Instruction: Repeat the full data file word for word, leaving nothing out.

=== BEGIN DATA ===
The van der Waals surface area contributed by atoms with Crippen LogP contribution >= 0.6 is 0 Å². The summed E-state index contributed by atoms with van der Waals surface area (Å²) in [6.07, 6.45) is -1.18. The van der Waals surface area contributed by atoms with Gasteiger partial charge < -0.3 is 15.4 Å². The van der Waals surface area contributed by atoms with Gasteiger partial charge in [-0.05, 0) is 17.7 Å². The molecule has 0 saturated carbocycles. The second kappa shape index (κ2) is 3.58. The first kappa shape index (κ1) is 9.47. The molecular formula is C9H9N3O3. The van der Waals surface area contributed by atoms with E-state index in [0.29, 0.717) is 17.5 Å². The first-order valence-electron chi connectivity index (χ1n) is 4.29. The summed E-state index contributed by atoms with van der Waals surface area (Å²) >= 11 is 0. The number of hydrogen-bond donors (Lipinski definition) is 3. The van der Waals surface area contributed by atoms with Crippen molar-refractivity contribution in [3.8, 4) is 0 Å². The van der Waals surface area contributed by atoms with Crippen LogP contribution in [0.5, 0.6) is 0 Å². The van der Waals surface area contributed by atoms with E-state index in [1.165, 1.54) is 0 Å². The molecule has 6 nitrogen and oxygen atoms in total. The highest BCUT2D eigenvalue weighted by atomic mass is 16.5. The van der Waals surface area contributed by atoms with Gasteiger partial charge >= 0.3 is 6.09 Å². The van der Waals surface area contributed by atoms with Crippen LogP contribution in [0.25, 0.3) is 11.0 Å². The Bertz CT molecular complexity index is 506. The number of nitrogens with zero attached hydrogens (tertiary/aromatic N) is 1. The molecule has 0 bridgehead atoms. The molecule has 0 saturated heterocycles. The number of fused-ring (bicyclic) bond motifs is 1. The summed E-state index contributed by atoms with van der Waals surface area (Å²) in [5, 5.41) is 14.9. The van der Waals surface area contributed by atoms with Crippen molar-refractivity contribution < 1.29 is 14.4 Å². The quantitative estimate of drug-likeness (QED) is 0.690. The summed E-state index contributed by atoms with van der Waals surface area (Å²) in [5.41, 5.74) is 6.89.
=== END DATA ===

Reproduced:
The van der Waals surface area contributed by atoms with Crippen LogP contribution >= 0.6 is 0 Å². The summed E-state index contributed by atoms with van der Waals surface area (Å²) in [6.07, 6.45) is -1.18. The van der Waals surface area contributed by atoms with Gasteiger partial charge < -0.3 is 15.4 Å². The van der Waals surface area contributed by atoms with Gasteiger partial charge in [-0.05, 0) is 17.7 Å². The molecule has 0 saturated carbocycles. The second kappa shape index (κ2) is 3.58. The first kappa shape index (κ1) is 9.47. The molecular formula is C9H9N3O3. The van der Waals surface area contributed by atoms with E-state index in [0.29, 0.717) is 17.5 Å². The first-order valence-electron chi connectivity index (χ1n) is 4.29. The summed E-state index contributed by atoms with van der Waals surface area (Å²) >= 11 is 0. The number of hydrogen-bond donors (Lipinski definition) is 3. The van der Waals surface area contributed by atoms with Crippen molar-refractivity contribution in [3.8, 4) is 0 Å². The van der Waals surface area contributed by atoms with Crippen LogP contribution in [0.5, 0.6) is 0 Å². The van der Waals surface area contributed by atoms with E-state index in [1.165, 1.54) is 0 Å². The molecule has 6 nitrogen and oxygen atoms in total. The highest BCUT2D eigenvalue weighted by atomic mass is 16.5. The van der Waals surface area contributed by atoms with Gasteiger partial charge >= 0.3 is 6.09 Å². The van der Waals surface area contributed by atoms with Crippen LogP contribution in [0.25, 0.3) is 11.0 Å². The Bertz CT molecular complexity index is 506. The number of nitrogens with zero attached hydrogens (tertiary/aromatic N) is 1. The molecule has 0 bridgehead atoms. The molecule has 0 saturated heterocycles. The number of fused-ring (bicyclic) bond motifs is 1. The summed E-state index contributed by atoms with van der Waals surface area (Å²) in [5, 5.41) is 14.9. The van der Waals surface area contributed by atoms with Crippen molar-refractivity contribution < 1.29 is 14.4 Å². The quantitative estimate of drug-likeness (QED) is 0.690. The summed E-state index contributed by atoms with van der Waals surface area (Å²) in [5.41, 5.74) is 6.89.